Komaggas – Water and Environmental Affairs Minister Edna Molewa today awarded seven bioprospecting permits to community organisations that work with natural plants to enable them to legally engage in bioprospecting activities.
One of the permits was awarded to Rapitrade 670 (Pty) Ltd for the extraction and purification of chemical compounds from the shrublet, Galenia Africana, better known as Kraalbos.
Bioprospecting involves searching for, collecting, and deriving genetic material from samples of biodiversity that can be used in commercialised pharmaceutical, agricultural, industrial, or chemical processing end products.
The community of Komaggas — just outside Springbok in the Northern Cape — who provide access to the raw materials in their area, will receive both monetary and non-monetary benefits from bioprospecting.
Awarding the permits at a local community hall, Molewa said South Africa had a rich natural and cultural resource base that ranked amongst the top three in the world.
“We are home to approximately 24 000 plants species and have an entire floral kingdom within our borders. South Africa is not just rich in biological diversity but also blessed with a rich cultural diversity.”
Molewa said many widely used cosmetics produced by industries were derived from medicinal plants, and many are of these plants were indigenous and endemic to South Africa.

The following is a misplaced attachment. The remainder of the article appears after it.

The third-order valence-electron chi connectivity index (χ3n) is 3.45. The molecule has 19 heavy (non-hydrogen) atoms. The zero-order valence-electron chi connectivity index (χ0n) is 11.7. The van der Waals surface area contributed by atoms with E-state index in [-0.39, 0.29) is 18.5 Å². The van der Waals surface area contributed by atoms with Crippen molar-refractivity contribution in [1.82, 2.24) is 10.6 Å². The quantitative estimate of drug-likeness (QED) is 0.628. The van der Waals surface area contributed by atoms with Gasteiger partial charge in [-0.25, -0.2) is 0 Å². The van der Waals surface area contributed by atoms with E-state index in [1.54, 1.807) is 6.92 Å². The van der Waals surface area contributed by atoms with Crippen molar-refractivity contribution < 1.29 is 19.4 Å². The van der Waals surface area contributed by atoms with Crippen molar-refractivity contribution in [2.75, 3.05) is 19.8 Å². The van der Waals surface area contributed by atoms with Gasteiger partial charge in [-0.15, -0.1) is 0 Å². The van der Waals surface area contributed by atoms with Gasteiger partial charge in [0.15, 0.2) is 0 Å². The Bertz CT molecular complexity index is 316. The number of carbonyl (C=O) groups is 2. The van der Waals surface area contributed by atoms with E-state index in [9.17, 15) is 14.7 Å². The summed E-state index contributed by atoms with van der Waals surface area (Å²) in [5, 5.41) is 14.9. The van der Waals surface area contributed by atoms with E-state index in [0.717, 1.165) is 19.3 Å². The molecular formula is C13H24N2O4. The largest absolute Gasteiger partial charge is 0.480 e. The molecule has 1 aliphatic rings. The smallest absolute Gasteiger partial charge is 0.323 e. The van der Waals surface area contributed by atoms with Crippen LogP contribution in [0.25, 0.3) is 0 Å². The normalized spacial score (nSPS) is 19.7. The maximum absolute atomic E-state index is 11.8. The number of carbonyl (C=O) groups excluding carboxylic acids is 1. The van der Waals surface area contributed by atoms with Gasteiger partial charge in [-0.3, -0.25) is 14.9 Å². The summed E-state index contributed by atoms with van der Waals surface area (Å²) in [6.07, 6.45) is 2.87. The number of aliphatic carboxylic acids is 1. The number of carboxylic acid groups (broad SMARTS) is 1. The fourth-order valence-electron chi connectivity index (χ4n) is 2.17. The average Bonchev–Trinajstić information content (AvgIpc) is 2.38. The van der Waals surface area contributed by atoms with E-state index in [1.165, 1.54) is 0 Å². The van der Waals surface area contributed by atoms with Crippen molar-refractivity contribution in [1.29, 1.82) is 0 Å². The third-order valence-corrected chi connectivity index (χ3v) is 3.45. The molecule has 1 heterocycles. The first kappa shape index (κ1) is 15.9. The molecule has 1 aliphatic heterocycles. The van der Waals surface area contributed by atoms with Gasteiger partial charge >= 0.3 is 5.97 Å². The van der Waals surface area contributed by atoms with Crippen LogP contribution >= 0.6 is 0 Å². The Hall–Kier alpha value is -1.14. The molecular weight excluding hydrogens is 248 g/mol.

“We must build a shared appreciation of the importance of medicinal plants resources to human health and well-being and a shared concern about the conservation and sustainable use of these resources,” she said.
According to the department, researchers have successfully cultivated a selection of naturally occurring chemo-type of Sceletium as a new commercial crop on a large scale and developed a standardised extract known as Zembrin, which is manufactured to EU-GMP. The plant has the potential and dual mechanism of action broadly associated with the treatment of anxiety, stress, mood and cognition.
Molewa said the South African benefits of biodiversity or ecosystems services were estimated at R73 billion, contributing to 7% of the country’s GDP per annum.
“The biodiversity economy, which is part of our Green Economy, is therefore our competitive edge in growing our economy and addressing climate change adaption,” she said.
The minister also launched South Africa’s Bioprospecting, Access and Benefit Sharing Regulatory Framework: Guidelines for Providers, Users and Regulators.
The legal framework provides a huge opportunity for economic growth, sustainable development and poverty alleviation.
The Kraalbos plant grows mostly in large quantities in Komaggas, and it can survive for years before it is replanted.
One of the recipients of the permits, Zama Nzuza, a representative of Muthifuthi Trust in KwaZulu-Natal, told SAnews that now that they have been awarded a permit, they would be able to market their project to big companies.
“We are now going to attract more clients locally and internationally,” he said.
Among other things, Muthifuthi Trust produces herbs from plants, which includes the Kraalbos plant. – SAnews